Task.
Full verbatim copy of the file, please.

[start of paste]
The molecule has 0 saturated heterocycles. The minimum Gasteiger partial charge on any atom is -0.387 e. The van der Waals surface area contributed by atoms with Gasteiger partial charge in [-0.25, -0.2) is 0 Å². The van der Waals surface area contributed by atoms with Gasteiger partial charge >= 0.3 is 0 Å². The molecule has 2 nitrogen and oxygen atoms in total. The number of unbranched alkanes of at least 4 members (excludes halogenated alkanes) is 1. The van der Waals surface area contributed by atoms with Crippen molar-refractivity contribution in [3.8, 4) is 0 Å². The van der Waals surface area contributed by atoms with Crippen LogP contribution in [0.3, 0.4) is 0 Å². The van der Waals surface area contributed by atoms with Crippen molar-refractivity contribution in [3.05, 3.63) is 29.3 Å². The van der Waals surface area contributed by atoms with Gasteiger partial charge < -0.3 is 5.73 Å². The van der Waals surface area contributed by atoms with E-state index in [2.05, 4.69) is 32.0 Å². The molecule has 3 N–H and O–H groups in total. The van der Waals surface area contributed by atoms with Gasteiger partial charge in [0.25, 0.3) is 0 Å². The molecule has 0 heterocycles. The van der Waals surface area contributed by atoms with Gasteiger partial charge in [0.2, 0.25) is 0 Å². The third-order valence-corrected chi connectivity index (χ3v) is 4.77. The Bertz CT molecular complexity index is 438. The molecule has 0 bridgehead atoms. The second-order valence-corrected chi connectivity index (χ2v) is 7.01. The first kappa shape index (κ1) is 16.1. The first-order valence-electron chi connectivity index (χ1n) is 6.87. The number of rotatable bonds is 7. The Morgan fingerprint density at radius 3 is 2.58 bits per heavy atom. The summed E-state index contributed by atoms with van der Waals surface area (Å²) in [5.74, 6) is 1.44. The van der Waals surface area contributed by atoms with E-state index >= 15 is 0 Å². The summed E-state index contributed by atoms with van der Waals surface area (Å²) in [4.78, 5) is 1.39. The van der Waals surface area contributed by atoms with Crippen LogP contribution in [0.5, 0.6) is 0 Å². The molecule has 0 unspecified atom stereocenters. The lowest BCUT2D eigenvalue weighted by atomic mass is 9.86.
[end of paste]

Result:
The molecule has 0 saturated heterocycles. The minimum Gasteiger partial charge on any atom is -0.387 e. The van der Waals surface area contributed by atoms with Gasteiger partial charge in [-0.25, -0.2) is 0 Å². The van der Waals surface area contributed by atoms with Gasteiger partial charge >= 0.3 is 0 Å². The molecule has 2 nitrogen and oxygen atoms in total. The number of unbranched alkanes of at least 4 members (excludes halogenated alkanes) is 1. The van der Waals surface area contributed by atoms with Crippen molar-refractivity contribution in [3.8, 4) is 0 Å². The van der Waals surface area contributed by atoms with Crippen LogP contribution in [0.3, 0.4) is 0 Å². The van der Waals surface area contributed by atoms with Crippen molar-refractivity contribution in [3.05, 3.63) is 29.3 Å². The van der Waals surface area contributed by atoms with Gasteiger partial charge < -0.3 is 5.73 Å². The van der Waals surface area contributed by atoms with E-state index in [2.05, 4.69) is 32.0 Å². The molecule has 3 N–H and O–H groups in total. The van der Waals surface area contributed by atoms with Gasteiger partial charge in [0.25, 0.3) is 0 Å². The molecule has 0 heterocycles. The van der Waals surface area contributed by atoms with Gasteiger partial charge in [0.2, 0.25) is 0 Å². The third-order valence-corrected chi connectivity index (χ3v) is 4.77. The Bertz CT molecular complexity index is 438. The molecule has 0 bridgehead atoms. The second-order valence-corrected chi connectivity index (χ2v) is 7.01. The first kappa shape index (κ1) is 16.1. The first-order valence-electron chi connectivity index (χ1n) is 6.87. The number of rotatable bonds is 7. The Morgan fingerprint density at radius 3 is 2.58 bits per heavy atom. The summed E-state index contributed by atoms with van der Waals surface area (Å²) in [5.74, 6) is 1.44. The van der Waals surface area contributed by atoms with E-state index >= 15 is 0 Å². The summed E-state index contributed by atoms with van der Waals surface area (Å²) in [4.78, 5) is 1.39. The van der Waals surface area contributed by atoms with Crippen LogP contribution in [0.5, 0.6) is 0 Å². The molecule has 0 unspecified atom stereocenters. The lowest BCUT2D eigenvalue weighted by atomic mass is 9.86.